While Aegis generally met its requirements in providing security to U.S. officials and other contractors, the auditors reported, the company fell short in several key areas. A random survey of 20 Aegis employees who had been issued weapons — including AK-47 and M4 assault rifles — showed that the company did not have the needed weapons training documentation for 14 of them. As a result, auditors could not say whether “all contractor personnel are qualified on the weapons that they had been issued.”
The inspector general’s report also faulted the company for not adequately documenting background checks on its 125 Iraqi employees. While the company was supposed to conduct interviews and other checks on the employees to make sure they did not pose “an internal security threat,” auditors found documentary evidence that the vetting process was often lacking.
Maj. Gen. Daniel E. Long Jr., director of the Project and Contracting Office, wrote in a letter responding to the audit that his office generally concurred with the criticisms and was working to correct them.
The special inspector general’s office, which was created by Congress, provides oversight of the billions of dollars in U.S. government funds being spent to rebuild Iraq following the United States-led invasion in 2003. It has issued 16 reports and has at least 10 others in progress, a spokesman said.
Sen. Russell Feingold (D-Wis.), who helped create the inspector general’s office and has pushed to keep it funded, said in a statement that the Aegis audit is “deeply troubling, and only reaffirms the desperate need for vigorous, independent oversight of the way taxpayer dollars are being spent in Iraq.”
The Aegis contract, the largest postwar security contract in Iraq, has been controversial from the beginning. The company’s chief executive, Tim Spicer, is a former lieutenant colonel in the Scots Guards who used to lead the private military firm Sandline International.
Sandline was tapped in 1997 to end a rebellion on an island in Papua New Guinea, but the government there was soon toppled. The year after, Sandline became embroiled in war in Sierra Leone. A parliamentary inquiry in 1999 found that the firm had been involved in shipping arms into Sierra Leone, despite a United Nations embargo. The company said it was acting with the British government’s blessing, but government ministers were cleared of wrongdoing.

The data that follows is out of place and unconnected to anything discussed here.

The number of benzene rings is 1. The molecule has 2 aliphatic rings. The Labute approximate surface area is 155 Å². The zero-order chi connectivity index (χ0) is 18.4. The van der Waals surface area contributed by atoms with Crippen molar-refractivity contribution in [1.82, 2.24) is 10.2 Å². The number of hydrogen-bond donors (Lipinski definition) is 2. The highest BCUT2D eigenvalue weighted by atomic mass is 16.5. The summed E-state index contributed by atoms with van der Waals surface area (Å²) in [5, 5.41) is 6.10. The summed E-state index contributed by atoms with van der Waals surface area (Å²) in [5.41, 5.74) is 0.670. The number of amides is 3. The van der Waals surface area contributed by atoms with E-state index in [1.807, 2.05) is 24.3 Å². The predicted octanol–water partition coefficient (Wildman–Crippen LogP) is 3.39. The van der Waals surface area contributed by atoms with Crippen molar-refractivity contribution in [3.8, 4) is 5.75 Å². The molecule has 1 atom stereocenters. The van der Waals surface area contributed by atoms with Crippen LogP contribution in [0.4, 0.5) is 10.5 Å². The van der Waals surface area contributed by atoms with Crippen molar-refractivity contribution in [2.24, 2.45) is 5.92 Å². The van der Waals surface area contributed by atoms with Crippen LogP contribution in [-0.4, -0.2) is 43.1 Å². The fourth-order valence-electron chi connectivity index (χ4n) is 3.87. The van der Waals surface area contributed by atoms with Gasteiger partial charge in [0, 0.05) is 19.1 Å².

Spicer left Sandline in 2000, and the company ended operations in 2004. Aegis — which bills itself as a defense assistance, risk management and security company — was created in September 2002. After Aegis won the security contract in Iraq, several Irish American groups protested, citing a 1992 case in which two soldiers under Spicer’s command shot and killed a Belfast teenager. Spicer has maintained that the soldiers were innocent.
Texas-based DynCorp, which lost a bid for the Iraq security contract, unsuccessfully protested the award to Aegis, citing allegations against Spicer, among other issues.
Doug Brooks, an acquaintance of Spicer’s who heads the International Peace Operations Association, a trade group of security firms, said that the problems identified in the Aegis audit seemed “fairly minor” and that the firm deserves credit overall for difficult work in a dangerous place.
Peter W. Singer, a Brookings Institution fellow who has written a book on private military firms, said the audit is more troubling for what it says about the contracting process than for what it says about Aegis. Auditors reported that contracting officials were unaware of many of the problems with the contract and that until auditors brought them to light, they had been unable to correct the ones they did know about. Contracting officials blamed a heavy workload and a high staff-turnover rate.
“The fact that you have 41 people doing oversight for 6,500 contracts is just stunning,” Singer said. “It’s only getting worse, and it just points to the fact that the government is behind the curve when it comes to being a smart client.”
Government oversight of contractors in Iraq was also at issue yesterday in a lawsuit brought by whistle-blowers against a firm called Custer Battles LLC, which had provided security at Baghdad International Airport in the aftermath of Saddam Hussein’s fall from power. Two whistle-blowers have sued Custer Battles, claiming it defrauded the U.S. government of tens of millions of dollars.
The firm’s lawyers have argued that the case doesn’t belong in U.S. courts, however, because Custer Battles allegedly stole from the Coalition Provisional Authority, which they claim was an international institution, not an arm of the U.S. government. Yesterday, Justice Department lawyers disagreed, writing in a brief that for the purposes of this case, “the CPA is an instrumentality of the United States.”
A federal judge in Alexandria still has to rule on the matter.